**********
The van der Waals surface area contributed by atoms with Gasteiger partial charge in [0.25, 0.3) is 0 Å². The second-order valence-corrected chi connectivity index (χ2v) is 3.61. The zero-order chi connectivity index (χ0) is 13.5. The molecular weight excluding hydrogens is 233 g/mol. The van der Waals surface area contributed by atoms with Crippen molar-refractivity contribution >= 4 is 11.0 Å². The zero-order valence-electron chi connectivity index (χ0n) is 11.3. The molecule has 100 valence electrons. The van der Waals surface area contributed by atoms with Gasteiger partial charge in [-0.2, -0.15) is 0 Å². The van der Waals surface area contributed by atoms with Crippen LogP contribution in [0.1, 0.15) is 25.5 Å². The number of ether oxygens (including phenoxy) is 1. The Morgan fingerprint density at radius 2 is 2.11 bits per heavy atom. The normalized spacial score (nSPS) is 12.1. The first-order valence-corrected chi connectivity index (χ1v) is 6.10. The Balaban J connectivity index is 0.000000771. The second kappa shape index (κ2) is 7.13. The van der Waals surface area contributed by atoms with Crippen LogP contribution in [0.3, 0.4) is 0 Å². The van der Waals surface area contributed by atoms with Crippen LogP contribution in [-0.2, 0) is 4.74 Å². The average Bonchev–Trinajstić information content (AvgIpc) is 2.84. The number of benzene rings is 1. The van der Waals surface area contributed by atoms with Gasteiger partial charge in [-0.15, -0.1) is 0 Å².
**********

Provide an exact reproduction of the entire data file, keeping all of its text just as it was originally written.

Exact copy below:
The van der Waals surface area contributed by atoms with Gasteiger partial charge in [0.25, 0.3) is 0 Å². The second-order valence-corrected chi connectivity index (χ2v) is 3.61. The zero-order chi connectivity index (χ0) is 13.5. The molecular weight excluding hydrogens is 233 g/mol. The van der Waals surface area contributed by atoms with Crippen molar-refractivity contribution >= 4 is 11.0 Å². The zero-order valence-electron chi connectivity index (χ0n) is 11.3. The molecule has 100 valence electrons. The van der Waals surface area contributed by atoms with Gasteiger partial charge in [-0.2, -0.15) is 0 Å². The van der Waals surface area contributed by atoms with Crippen LogP contribution in [0.1, 0.15) is 25.5 Å². The number of ether oxygens (including phenoxy) is 1. The Morgan fingerprint density at radius 2 is 2.11 bits per heavy atom. The normalized spacial score (nSPS) is 12.1. The first-order valence-corrected chi connectivity index (χ1v) is 6.10. The Balaban J connectivity index is 0.000000771. The second kappa shape index (κ2) is 7.13. The van der Waals surface area contributed by atoms with Crippen LogP contribution in [0.3, 0.4) is 0 Å². The van der Waals surface area contributed by atoms with Crippen LogP contribution in [-0.2, 0) is 4.74 Å². The average Bonchev–Trinajstić information content (AvgIpc) is 2.84. The number of benzene rings is 1. The van der Waals surface area contributed by atoms with Gasteiger partial charge in [-0.15, -0.1) is 0 Å².